Tai-Shan Schierenberg’s portrait of Seamus Heaney hangs in the National Portrait Gallery in London. Heaney’s eyes seem half-closed, looking at his inner world and the landscape around him – both at once. This worked-at gift of looking both ways fits Heaney’s translation, published this year, of Virgil’s Aeneid Book VI. Certainly the translation reads and sounds well. Virgil’s Latin holds together (rhythms, diction, connections, the vowels at play) and so did Heaney’s English in Sir Ian McKellen’s splendid reading of Book VI on Radio 4. The language is hefty – ‘the congregating dark’ (l. 451) has a different presence than the good prose of a ‘dark shadow’,[i] and ‘scringe’ (worth a Google) is excellent: ‘the fling and scringe and drag of iron chains’ (ll. 755-6).
Aeneid Book VI is about a journey into the underworld, the land of the dead. What the poetry contends with is the strangeness of origins (memory and tradition), life in the underworld, and elusive questions of truth and reality, falsity and miasma. These topics make up the following ‘take’ on the translation or, rather, on the impetus to translate and what kept that labour alive.
The translation, we are told in Heaney’s ‘Translator’s Note’, was in effect ‘classics homework’ done to honour his Latin teacher, Father Michael McGlinchey, who complained that Book IX rather than Book VI was the chosen set book in the 1957 A Level syllabus. But Virgil echoed throughout Heaney’s life and Latin always mattered.[ii] When his father died in 1986, Book VI took on a further sharp significance, since it told of Aeneas’s journey to the underworld to meet the shade of his father, Anchises.
Heaney’s 1991 collection Seeing Things is finely bracketed: the first poem translates the section about the ‘golden bough’ (a passport for entry into the land of the dead) in Book VI, though in a style different from the 2016 version; the last poem in that collection, not from Virgil but from Dante’s Inferno, is also about crossing into the underworld. There, ‘All those who die under the wrath of God’, we are enigmatically told,...are eager to go across the riverBecause Divine Justice goads them with its spurSo that their fear is turned into desire.
However, the impulse to translate all of Book VI came out of writing ‘Route 110’, a sequence of twelve poems in Heaney’s last collection, The Human Chain, published in 2010, which interweaves events in Heaney’s life with lives in Book VI. There is ‘a used copy of Aeneid VI’ carried away in ‘a deckle-edged brown paper bag’; the bus inspector for route 110 meets Virgil’s ferryman Charon; Aeneas’s memorials and sacrifices encounter an Irish Wake; the battle casualties of Aeneas’s wars fuse with deaths in Northern Ireland during the Troubles, ‘Venus’ doves’ become ‘McNicholl’s pigeons’. And so on.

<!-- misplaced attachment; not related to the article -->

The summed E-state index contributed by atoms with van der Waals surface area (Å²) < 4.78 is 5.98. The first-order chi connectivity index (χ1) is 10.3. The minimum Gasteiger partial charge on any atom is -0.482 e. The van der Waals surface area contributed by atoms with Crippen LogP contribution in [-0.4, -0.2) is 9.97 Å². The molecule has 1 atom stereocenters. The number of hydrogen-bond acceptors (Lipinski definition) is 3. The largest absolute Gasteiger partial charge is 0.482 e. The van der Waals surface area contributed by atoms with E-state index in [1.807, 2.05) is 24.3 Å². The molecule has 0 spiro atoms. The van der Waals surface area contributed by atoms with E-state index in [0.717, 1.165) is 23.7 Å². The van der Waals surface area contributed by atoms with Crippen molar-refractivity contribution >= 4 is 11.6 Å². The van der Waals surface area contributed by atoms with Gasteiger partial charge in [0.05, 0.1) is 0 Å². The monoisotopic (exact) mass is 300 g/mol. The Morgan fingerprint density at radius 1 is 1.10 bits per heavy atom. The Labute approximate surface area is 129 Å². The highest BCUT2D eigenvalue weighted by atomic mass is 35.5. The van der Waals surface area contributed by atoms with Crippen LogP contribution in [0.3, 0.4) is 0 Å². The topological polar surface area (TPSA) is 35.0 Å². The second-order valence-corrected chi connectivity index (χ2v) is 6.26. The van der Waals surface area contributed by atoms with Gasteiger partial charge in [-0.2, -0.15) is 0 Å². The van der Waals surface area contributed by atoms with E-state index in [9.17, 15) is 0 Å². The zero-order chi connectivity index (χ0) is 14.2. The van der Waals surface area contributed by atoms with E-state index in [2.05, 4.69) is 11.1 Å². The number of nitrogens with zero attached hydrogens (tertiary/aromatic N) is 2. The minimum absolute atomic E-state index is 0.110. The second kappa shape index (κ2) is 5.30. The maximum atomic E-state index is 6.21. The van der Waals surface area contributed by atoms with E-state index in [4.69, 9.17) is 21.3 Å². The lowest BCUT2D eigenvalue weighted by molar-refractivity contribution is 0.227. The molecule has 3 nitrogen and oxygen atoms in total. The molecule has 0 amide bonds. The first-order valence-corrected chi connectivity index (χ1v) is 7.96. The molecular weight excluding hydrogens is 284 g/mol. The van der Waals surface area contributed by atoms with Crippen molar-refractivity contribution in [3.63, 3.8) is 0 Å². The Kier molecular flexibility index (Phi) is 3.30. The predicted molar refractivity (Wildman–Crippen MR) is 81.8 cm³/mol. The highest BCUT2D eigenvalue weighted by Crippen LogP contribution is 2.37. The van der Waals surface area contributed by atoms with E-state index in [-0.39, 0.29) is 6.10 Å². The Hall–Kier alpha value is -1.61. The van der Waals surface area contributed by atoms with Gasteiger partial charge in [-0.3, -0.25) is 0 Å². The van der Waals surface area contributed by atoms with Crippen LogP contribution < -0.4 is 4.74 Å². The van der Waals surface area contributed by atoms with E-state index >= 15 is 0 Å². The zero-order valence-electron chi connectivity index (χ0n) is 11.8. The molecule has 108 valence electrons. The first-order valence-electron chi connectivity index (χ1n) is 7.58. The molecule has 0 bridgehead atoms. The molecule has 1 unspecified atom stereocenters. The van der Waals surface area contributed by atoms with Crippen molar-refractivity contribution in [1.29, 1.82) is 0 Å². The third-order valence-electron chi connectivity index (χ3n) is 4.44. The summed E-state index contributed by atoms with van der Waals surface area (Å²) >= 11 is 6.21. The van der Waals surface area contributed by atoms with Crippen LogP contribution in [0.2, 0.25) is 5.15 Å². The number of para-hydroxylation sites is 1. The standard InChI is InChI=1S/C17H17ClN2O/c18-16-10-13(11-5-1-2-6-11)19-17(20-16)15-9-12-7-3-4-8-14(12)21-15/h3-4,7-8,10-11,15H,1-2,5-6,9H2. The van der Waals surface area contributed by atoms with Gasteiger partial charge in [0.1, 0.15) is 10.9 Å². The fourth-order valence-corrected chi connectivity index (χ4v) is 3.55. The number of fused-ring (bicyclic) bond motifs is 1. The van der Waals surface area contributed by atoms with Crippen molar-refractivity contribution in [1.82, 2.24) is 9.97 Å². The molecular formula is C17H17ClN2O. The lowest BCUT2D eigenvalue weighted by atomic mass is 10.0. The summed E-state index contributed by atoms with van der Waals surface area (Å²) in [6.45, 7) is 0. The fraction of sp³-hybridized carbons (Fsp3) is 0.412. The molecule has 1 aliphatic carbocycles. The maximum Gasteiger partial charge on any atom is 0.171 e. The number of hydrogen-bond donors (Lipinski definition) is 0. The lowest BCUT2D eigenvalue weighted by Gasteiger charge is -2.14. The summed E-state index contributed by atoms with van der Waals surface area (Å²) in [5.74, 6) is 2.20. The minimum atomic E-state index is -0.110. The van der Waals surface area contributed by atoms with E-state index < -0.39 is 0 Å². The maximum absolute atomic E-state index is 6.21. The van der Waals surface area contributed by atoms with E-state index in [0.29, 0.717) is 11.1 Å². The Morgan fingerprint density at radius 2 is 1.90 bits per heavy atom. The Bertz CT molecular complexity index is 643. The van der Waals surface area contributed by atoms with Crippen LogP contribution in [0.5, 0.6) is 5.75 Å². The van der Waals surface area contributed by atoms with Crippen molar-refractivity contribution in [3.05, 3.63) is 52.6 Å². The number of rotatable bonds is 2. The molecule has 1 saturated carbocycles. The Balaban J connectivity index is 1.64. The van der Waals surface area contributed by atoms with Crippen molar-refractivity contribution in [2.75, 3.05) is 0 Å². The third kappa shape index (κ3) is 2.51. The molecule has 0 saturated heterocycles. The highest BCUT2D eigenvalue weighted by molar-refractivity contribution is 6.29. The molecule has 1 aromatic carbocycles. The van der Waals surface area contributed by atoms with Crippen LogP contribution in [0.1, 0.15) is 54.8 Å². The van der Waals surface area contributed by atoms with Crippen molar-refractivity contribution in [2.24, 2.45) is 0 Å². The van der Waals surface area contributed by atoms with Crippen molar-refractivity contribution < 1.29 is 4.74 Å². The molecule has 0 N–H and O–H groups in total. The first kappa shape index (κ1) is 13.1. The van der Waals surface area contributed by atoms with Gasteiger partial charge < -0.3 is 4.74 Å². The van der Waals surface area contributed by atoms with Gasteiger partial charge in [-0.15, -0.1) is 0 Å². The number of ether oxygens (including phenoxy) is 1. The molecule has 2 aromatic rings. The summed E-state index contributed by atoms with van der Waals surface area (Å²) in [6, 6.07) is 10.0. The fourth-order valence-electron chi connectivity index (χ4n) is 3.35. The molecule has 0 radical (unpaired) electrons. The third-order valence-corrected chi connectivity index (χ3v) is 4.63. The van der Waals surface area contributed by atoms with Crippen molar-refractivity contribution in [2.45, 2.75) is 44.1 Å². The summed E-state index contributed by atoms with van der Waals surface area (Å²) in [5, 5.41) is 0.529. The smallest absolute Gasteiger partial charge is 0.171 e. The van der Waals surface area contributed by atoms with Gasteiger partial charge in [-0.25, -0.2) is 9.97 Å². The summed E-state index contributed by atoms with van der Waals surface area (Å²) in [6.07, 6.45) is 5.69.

The land of the dead
Aeneas’s journey into the land of the dead has varied contemporary traction. There is a delightful freeing of the population of that territory in Philip Pullman’s The Amber Spyglass (2001), the last in the His Dark Materials trilogy. Here people do not return to our world, or suffer the bliss or terror of Virgil’s underworld. They are freed and dissolve into the constituents of the universe – perhaps there is some similarity here with Karl Rahner’s idea of resurrection though, unlike Rahner, there is no sense of Christ. Of course there is Christ’s descent into ‘hell’ (Hades or Sheol, with perhaps an afterglow from Gehenna). The medieval English equivalent was ‘the harrowing of hell’, a fine, hopeful agrarian metaphor connected with ploughing. Christ’s descent into hell, along with the ‘Communion of Saints’ and the ‘resurrection of the body’, is still in regular use in the Apostles’ (though not the Nicene) Creed. Here Christ is indeed the saviour of all and at one with all. Pullman’s journey is deliverance of the shades from a confined half-life; in the Apostles’ Creed, death leads into the wide mystery of resurrection of the body. These journeys raise inviting questions, but two events, two crossings, in Book VI have special importance for Heaney.
The two rivers
The River Styx is the entry after death to the underworld proper and is crossed in a barge if the ferryman will take you:The ferryman is Charon. The ones on board his craftAre the buried. Not until their bones have found a lastResting place will shades be let acrossThose gurgling currents, their doom instead to wanderAnd haunt about the banks for a hundred years.Then and then only are they again allowedTo approach the brink and waters that they long for.